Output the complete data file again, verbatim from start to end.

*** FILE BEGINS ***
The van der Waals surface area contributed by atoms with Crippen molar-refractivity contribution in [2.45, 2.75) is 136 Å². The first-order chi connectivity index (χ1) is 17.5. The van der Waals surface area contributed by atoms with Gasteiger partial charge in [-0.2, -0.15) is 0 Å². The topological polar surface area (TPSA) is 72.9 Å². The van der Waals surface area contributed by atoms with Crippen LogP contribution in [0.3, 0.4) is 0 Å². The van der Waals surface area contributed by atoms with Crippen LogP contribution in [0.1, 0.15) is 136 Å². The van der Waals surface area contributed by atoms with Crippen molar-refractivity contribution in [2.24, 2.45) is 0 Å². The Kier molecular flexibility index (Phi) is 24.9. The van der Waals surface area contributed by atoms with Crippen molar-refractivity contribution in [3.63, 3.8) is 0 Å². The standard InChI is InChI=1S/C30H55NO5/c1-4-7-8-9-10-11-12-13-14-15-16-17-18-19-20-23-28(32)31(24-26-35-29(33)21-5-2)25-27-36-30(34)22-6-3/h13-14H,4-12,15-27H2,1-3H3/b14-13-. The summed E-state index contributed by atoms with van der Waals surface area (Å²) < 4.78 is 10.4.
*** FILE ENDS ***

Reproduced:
The van der Waals surface area contributed by atoms with Crippen molar-refractivity contribution in [2.45, 2.75) is 136 Å². The first-order chi connectivity index (χ1) is 17.5. The van der Waals surface area contributed by atoms with Gasteiger partial charge in [-0.2, -0.15) is 0 Å². The topological polar surface area (TPSA) is 72.9 Å². The van der Waals surface area contributed by atoms with Crippen LogP contribution in [0.3, 0.4) is 0 Å². The van der Waals surface area contributed by atoms with Crippen LogP contribution in [0.1, 0.15) is 136 Å². The van der Waals surface area contributed by atoms with Crippen molar-refractivity contribution in [2.24, 2.45) is 0 Å². The Kier molecular flexibility index (Phi) is 24.9. The van der Waals surface area contributed by atoms with Crippen molar-refractivity contribution in [3.63, 3.8) is 0 Å². The standard InChI is InChI=1S/C30H55NO5/c1-4-7-8-9-10-11-12-13-14-15-16-17-18-19-20-23-28(32)31(24-26-35-29(33)21-5-2)25-27-36-30(34)22-6-3/h13-14H,4-12,15-27H2,1-3H3/b14-13-. The summed E-state index contributed by atoms with van der Waals surface area (Å²) < 4.78 is 10.4.